Home » 2013 Cross Country Road Trip

Seattle , WA

Tuesday, July 2, 2013 - 7:30am by Lolo
247 miles and 2.5 hours from our last stop - 3 night stay


Lolo and Tom at Golden Gardens ParkLolo and Tom at Golden Gardens ParkLike most cities, Seattle does not have a campground within its boundaries, so before heading out on this trip, I searched for campgrounds within a 25 mile radius. We tend to prefer national and state parks to commercial campgrounds, so I was very pleased to discover Saltwater State Park, exactly 23.3 miles from the University District in Seattle, where Tommy was going to be living. Since our stay would overlap 4th of July, just to be safe, I made reservations for a 3-night stay.

When we arrived, I was extremely pleased with my selection, so much so, in fact, that I was practically gloating. The park had 1,445 feet of beachfront on the Puget Sound, including a sandy swimming beach, and tide pools that were exposed during low tide. The campground itself was nice as well, nestled in a forested ravine along a creek, and just a short walk from the beach.

Tommy drove down to join us after unloading some of his belongings, and we headed down to the beach with cameras, a cooler, and chairs to watch the sun set over Puget Sound and the Olympic Mountains. It really was quite lovely. I thought I had found the perfect base camp from which to explore Seattle.

Tom Photographing Jumping Salmon Sign at Chittenden LocksTom Photographing Jumping Salmon Sign at Chittenden LocksI only later discovered a few issues that made it a bit less than perfect – still pretty darn good – but not perfect.

Firstly, I was unaware that the park was located along the flight path for jets approaching SeaTac Airport. At first, it was amusing and as each jet roared by overhead, I would point up and say, “Look a plane.” However, after realizing that there was only about a 15 minute interval between planes, this got old pretty quick.

Secondly, and this was my fault, I didn’t realize that our site did not have a water or electrical hookup, so we probably should have filled up with more water before arriving. That would explain why it was only $23 per night.

Thirdly, that 23.3 mile trip to Seattle was not quite as convenient as we thought. During certain times of the day, I5 approaching Seattle is more similar to a parking lot than a highway. We would definitely have to avoid a wide window around rush hour.

Day 1 – Seattle Tour

Boats in Chittenden LocksBoats in Chittenden LocksThe next morning, Herb and I set out fairly early to meet up with Tommy in Seattle to do a whirlwind tour of the city. There really are so many great places to see and things to do that we had to limit ourselves to just a few selections that would give us a flavor for what this great city has to offer.

We started off at Green Lake Park, not too far from where Tommy was now living. Rather than just stopping at tourist destinations, I wanted to get a feel for where the locals spend their time. After all, Tommy was now a local, even if for just one day. The park was lovely, and there was so much to do. It was a very bustling place, even on a Wednesday. There are two swimming beaches, one on each side of the lake, and a place to rent kayaks, canoes, and paddleboats. A 2.8 mile paved trail circles the lake and it was filled with joggers, rollerbladers, bicyclists, people walking their dogs, moms pushing strollers, you name it. In addition, there were dozens of people just relaxing in chairs or on blankets watching the action go by. I could definitely picture this as a place to just come and hang out at on a sunny day.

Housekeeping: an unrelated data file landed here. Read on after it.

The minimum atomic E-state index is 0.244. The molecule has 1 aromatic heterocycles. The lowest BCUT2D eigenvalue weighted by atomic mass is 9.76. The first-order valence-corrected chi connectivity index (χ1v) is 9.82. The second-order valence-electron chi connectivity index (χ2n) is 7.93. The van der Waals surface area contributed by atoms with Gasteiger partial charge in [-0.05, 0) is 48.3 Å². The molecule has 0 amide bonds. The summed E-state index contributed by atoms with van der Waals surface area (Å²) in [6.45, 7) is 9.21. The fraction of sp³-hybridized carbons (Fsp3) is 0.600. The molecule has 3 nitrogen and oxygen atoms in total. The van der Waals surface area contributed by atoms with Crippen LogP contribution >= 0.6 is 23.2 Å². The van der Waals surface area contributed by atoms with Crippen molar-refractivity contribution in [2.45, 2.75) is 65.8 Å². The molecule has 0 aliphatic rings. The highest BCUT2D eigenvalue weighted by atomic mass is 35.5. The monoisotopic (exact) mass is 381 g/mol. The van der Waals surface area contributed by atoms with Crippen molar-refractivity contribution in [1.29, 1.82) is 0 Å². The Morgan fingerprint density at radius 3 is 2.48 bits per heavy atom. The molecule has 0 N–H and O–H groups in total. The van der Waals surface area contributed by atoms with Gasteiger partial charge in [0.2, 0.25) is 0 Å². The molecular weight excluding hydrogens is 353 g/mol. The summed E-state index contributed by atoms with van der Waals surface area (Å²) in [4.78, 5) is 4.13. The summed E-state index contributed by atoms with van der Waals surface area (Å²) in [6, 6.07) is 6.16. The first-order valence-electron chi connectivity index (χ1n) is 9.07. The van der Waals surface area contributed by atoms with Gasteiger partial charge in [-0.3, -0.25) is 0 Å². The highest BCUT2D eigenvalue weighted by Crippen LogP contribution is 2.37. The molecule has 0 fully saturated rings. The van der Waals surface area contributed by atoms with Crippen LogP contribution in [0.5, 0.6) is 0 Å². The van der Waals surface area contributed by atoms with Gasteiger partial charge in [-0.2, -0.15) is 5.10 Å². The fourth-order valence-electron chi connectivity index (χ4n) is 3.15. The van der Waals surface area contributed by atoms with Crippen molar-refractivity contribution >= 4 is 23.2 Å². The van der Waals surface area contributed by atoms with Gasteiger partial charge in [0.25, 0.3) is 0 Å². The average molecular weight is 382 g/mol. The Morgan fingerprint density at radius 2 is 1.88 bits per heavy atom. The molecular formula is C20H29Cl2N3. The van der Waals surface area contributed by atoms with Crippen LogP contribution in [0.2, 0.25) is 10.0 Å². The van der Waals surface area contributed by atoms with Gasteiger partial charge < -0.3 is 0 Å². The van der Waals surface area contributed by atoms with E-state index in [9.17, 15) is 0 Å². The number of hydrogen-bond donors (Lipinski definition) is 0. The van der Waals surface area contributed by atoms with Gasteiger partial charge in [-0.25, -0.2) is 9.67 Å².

Calder's "Eagle" at the Olympic Sculpture ParkCalder's "Eagle" at the Olympic Sculpture ParkNow that we had experienced a Seattle urban park, we headed west to Golden Gardens Park on the Puget Sound. It was a nice day, and although there were quite a few people on the beach, no one was braving the chilly waters. That’s one thing that I have to say the East Coast has over the West – oceans with swimmable temperatures. However, the West Coast beaches do dominate when it comes to scenic views from your beach blanket; in this case, we the snow-capped Olympic Mountains rising beyond Puget Sound.

Chittenden Locks was a very fun stop. I am not sure which was more interesting – watching the boaters and lock-keepers scurrying to get boats securely tied before the locks were raised or lowered, or the salmon, looking equally frenzied as they scrambled to get up the next fish ladder. These locks provide the connection between the saltwater of Puget Sound and freshwater Lake Union and Lake Washington. It is a very busy place, as well as one of the most visited attractions in Seattle.

Herb and Lolo on "The Western Oracle: We Will Tear the Roof Off the Mother"Herb and Lolo on "The Western Oracle: We Will Tear the Roof Off the Mother"While the boats go both to and from the Sound, the salmon are only going one-way – upstream to spawn. After watching a few boats get through the locks, we went to the underwater fish-viewing window to watch the salmon and trout jump up the fish ladders. It is so amazing that they are so programmed to do this, and the ladders make it possible, despite the locks which have blocked their normal passage since 1917.